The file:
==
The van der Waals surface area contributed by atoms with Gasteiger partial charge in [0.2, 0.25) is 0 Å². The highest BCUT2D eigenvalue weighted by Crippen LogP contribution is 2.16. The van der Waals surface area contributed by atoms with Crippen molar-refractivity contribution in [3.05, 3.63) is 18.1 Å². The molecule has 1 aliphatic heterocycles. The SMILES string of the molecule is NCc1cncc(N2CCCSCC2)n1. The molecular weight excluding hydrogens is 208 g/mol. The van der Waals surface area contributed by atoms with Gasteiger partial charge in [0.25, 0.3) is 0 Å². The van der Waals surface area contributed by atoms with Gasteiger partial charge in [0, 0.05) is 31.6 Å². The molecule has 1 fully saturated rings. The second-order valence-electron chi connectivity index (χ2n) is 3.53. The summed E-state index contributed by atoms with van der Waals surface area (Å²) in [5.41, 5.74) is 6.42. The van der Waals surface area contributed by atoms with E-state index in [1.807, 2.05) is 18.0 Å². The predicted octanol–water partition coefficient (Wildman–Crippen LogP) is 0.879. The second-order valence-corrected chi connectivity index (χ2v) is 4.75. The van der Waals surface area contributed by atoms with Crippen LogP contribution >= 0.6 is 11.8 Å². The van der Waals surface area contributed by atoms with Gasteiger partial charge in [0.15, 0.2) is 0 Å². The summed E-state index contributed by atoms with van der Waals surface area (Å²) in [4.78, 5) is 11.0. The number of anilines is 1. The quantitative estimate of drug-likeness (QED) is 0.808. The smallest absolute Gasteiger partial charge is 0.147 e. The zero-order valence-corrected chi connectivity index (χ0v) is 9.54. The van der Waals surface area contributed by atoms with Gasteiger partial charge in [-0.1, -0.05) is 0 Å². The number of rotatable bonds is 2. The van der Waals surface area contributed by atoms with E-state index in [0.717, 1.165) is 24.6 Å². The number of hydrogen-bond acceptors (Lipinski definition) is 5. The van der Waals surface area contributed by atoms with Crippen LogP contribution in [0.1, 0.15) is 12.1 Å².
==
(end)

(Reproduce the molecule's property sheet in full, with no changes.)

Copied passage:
The van der Waals surface area contributed by atoms with Gasteiger partial charge in [0.2, 0.25) is 0 Å². The highest BCUT2D eigenvalue weighted by Crippen LogP contribution is 2.16. The van der Waals surface area contributed by atoms with Crippen molar-refractivity contribution in [3.05, 3.63) is 18.1 Å². The molecule has 1 aliphatic heterocycles. The SMILES string of the molecule is NCc1cncc(N2CCCSCC2)n1. The molecular weight excluding hydrogens is 208 g/mol. The van der Waals surface area contributed by atoms with Gasteiger partial charge in [0.25, 0.3) is 0 Å². The van der Waals surface area contributed by atoms with Gasteiger partial charge in [0, 0.05) is 31.6 Å². The molecule has 1 fully saturated rings. The second-order valence-electron chi connectivity index (χ2n) is 3.53. The summed E-state index contributed by atoms with van der Waals surface area (Å²) in [5.41, 5.74) is 6.42. The van der Waals surface area contributed by atoms with E-state index in [1.807, 2.05) is 18.0 Å². The predicted octanol–water partition coefficient (Wildman–Crippen LogP) is 0.879. The second-order valence-corrected chi connectivity index (χ2v) is 4.75. The van der Waals surface area contributed by atoms with Crippen LogP contribution >= 0.6 is 11.8 Å². The van der Waals surface area contributed by atoms with Gasteiger partial charge in [0.15, 0.2) is 0 Å². The summed E-state index contributed by atoms with van der Waals surface area (Å²) in [4.78, 5) is 11.0. The number of anilines is 1. The quantitative estimate of drug-likeness (QED) is 0.808. The smallest absolute Gasteiger partial charge is 0.147 e. The zero-order valence-corrected chi connectivity index (χ0v) is 9.54. The van der Waals surface area contributed by atoms with Gasteiger partial charge in [-0.1, -0.05) is 0 Å². The number of rotatable bonds is 2. The van der Waals surface area contributed by atoms with E-state index in [0.717, 1.165) is 24.6 Å². The number of hydrogen-bond acceptors (Lipinski definition) is 5. The van der Waals surface area contributed by atoms with Crippen LogP contribution in [0.1, 0.15) is 12.1 Å².